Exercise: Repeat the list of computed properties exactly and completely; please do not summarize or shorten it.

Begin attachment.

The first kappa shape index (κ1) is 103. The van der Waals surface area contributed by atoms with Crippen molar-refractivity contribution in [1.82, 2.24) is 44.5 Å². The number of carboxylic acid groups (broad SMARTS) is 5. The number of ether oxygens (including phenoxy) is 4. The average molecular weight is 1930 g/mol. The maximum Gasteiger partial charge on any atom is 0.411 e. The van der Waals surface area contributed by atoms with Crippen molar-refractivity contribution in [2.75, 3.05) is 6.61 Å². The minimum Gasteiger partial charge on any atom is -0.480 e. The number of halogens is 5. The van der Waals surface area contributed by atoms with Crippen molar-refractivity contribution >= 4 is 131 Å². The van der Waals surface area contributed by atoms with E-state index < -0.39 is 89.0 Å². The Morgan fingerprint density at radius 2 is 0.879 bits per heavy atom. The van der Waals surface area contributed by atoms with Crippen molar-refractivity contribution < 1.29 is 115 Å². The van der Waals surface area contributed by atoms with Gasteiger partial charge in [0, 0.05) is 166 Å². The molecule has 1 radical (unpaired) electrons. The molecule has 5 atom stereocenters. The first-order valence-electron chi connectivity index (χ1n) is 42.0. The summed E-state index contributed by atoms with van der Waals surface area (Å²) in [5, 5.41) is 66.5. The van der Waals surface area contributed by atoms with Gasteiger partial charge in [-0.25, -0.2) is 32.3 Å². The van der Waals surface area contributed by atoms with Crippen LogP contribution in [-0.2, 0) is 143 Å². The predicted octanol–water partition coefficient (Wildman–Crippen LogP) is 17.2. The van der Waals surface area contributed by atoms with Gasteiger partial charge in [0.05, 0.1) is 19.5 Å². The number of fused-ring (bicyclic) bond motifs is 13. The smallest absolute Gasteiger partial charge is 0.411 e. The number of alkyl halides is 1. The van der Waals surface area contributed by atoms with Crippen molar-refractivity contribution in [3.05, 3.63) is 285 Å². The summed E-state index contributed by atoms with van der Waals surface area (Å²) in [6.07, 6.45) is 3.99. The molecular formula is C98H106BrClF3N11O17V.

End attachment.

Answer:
The first kappa shape index (κ1) is 103. The van der Waals surface area contributed by atoms with Crippen molar-refractivity contribution in [1.82, 2.24) is 44.5 Å². The number of carboxylic acid groups (broad SMARTS) is 5. The number of ether oxygens (including phenoxy) is 4. The average molecular weight is 1930 g/mol. The maximum Gasteiger partial charge on any atom is 0.411 e. The van der Waals surface area contributed by atoms with Crippen molar-refractivity contribution in [2.75, 3.05) is 6.61 Å². The minimum Gasteiger partial charge on any atom is -0.480 e. The number of halogens is 5. The van der Waals surface area contributed by atoms with Crippen molar-refractivity contribution >= 4 is 131 Å². The van der Waals surface area contributed by atoms with E-state index < -0.39 is 89.0 Å². The Morgan fingerprint density at radius 2 is 0.879 bits per heavy atom. The van der Waals surface area contributed by atoms with Crippen molar-refractivity contribution < 1.29 is 115 Å². The van der Waals surface area contributed by atoms with Gasteiger partial charge in [0, 0.05) is 166 Å². The molecule has 1 radical (unpaired) electrons. The molecule has 5 atom stereocenters. The first-order valence-electron chi connectivity index (χ1n) is 42.0. The summed E-state index contributed by atoms with van der Waals surface area (Å²) in [5, 5.41) is 66.5. The van der Waals surface area contributed by atoms with Gasteiger partial charge in [-0.25, -0.2) is 32.3 Å². The van der Waals surface area contributed by atoms with Crippen LogP contribution in [-0.2, 0) is 143 Å². The predicted octanol–water partition coefficient (Wildman–Crippen LogP) is 17.2. The van der Waals surface area contributed by atoms with Gasteiger partial charge in [0.05, 0.1) is 19.5 Å². The number of fused-ring (bicyclic) bond motifs is 13. The smallest absolute Gasteiger partial charge is 0.411 e. The number of alkyl halides is 1. The van der Waals surface area contributed by atoms with Crippen molar-refractivity contribution in [3.05, 3.63) is 285 Å². The summed E-state index contributed by atoms with van der Waals surface area (Å²) in [6.07, 6.45) is 3.99. The molecular formula is C98H106BrClF3N11O17V.